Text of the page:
It wasn’t too long ago that we were told that as endurance athletes we could not drink enough water during exercise. Drink all you can get in was the common hydration guide for long distance events. The reasoning was that dehydration is the greatest challenge facing the athlete, especially in hot weather. That certainly seems logical.
But recently, sports scientists have come to realize that athletes can indeed drink too much water. Excessive water intake may well detract from exercise performance. For example, the most common cause of failure to finish in the Ironman Hawaii Triathlon is related to overdrinking of water. In extreme circumstances overconsumption of plain water can even lead to death. In fact, there have been three deaths attributed to excessive water intake in marathons in recent years.
The condition that is believed to have caused these race abandonments and deaths is called “hyponatremia” – low sodium levels. For optimal physical function the body needs to maintain a fairly constant level of sodium in body fluids. If the body’s sodium concentration is diluted by excessive water intake the body experiences a “shutting down” of basic functions. Among the earliest signs of hyponatremia are weakness, nausea, dizziness, disorientation, and headache. All of these may not appear in a given athlete in a given situation. One that is more common is swelling of the extremities as evidenced by watchbands, rings and elastic sock bands leaving deep impressions in the skin.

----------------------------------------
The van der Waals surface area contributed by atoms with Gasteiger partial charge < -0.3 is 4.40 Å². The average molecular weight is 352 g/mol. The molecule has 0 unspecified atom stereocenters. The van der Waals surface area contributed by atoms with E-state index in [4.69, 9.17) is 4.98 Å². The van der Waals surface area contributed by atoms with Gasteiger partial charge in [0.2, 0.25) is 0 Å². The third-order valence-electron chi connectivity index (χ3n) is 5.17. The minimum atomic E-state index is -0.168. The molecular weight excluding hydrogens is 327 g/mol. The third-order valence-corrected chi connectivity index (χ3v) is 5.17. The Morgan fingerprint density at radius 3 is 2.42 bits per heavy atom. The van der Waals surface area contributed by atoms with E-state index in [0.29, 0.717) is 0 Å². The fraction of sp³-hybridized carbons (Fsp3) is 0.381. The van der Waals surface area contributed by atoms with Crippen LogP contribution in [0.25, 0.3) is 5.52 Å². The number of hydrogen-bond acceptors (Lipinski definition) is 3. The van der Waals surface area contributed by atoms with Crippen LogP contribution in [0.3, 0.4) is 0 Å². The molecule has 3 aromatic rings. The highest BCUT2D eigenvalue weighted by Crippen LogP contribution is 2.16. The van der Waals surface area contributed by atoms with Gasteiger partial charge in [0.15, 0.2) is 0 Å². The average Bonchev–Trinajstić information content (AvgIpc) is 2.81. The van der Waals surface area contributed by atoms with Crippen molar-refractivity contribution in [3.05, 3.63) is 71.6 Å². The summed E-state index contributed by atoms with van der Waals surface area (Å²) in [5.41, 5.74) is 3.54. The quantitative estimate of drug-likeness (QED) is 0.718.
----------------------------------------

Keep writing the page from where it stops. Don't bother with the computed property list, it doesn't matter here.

What makes this condition especially dangerous is that it may be diagnosed by the suffering athlete, companions, and even medical staff as dehydration. If this mistake is made and the athlete is given even more plain water the condition can be made much more serious. In long distance events such as hiking and bicycle tours professionals are now much better informed on this condition. As a further example of the changes taking place in this area of fluid replacement, many marathons are even reducing the number of aid stations to help prevent hyponatremia.
Dehydration is still a concern. But it is the problem experienced most commonly by the fastest athletes in a race who are unable to get in adequate fluids during activity due to their torrid pace. Hyponatremia is most likely to occur in the slowest participants, especially in events lasting longer than four hours that are conducted in hot conditions.
So how can you prevent hyponatremia? The key is to avoid drinking water only in exercise sessions lasting longer than about 60 to 90 minutes. Sports drinks containing not only sodium but also carbohydrate will keep you well hydrated, maintain sodium levels, and help prevent low glycogen levels which can result in bonking. The less sodium you take in the less fluids you should take in. If using a sports drink only limit your fluids to about 24 to 32 ounces per hour since the sodium concentration is likely to be low relative to your need if it is hot. If taking in supplemental sodium you can probably drink more than this.
How much sodium is necessary? This is a difficult question to answer as the amount needed varies with body size and sweat rate. The science is also not well-established on this but my experience in coaching many athletes in extreme conditions has led me to believe that 600 to 1000 mg per hour in hot events lasting longer than four hours is safe and effective. Again, the range depends on your size, weather conditions, and your sweat rate. Where you may be in this range is open to some conjecture tempered by experience, but the downside of taking in too much sodium is far less risky than that of taking in too little. Total sodium intake during exercise should be calculated based on all sources including sports drinks, gels, sodium capsules, and food. Sodium capsules may be purchased through sports nutrition catalogs and online at sites such as www.pbn.com. It’s probably also wise to take in more sodium the day before long exercise sessions by putting extra salt on your food.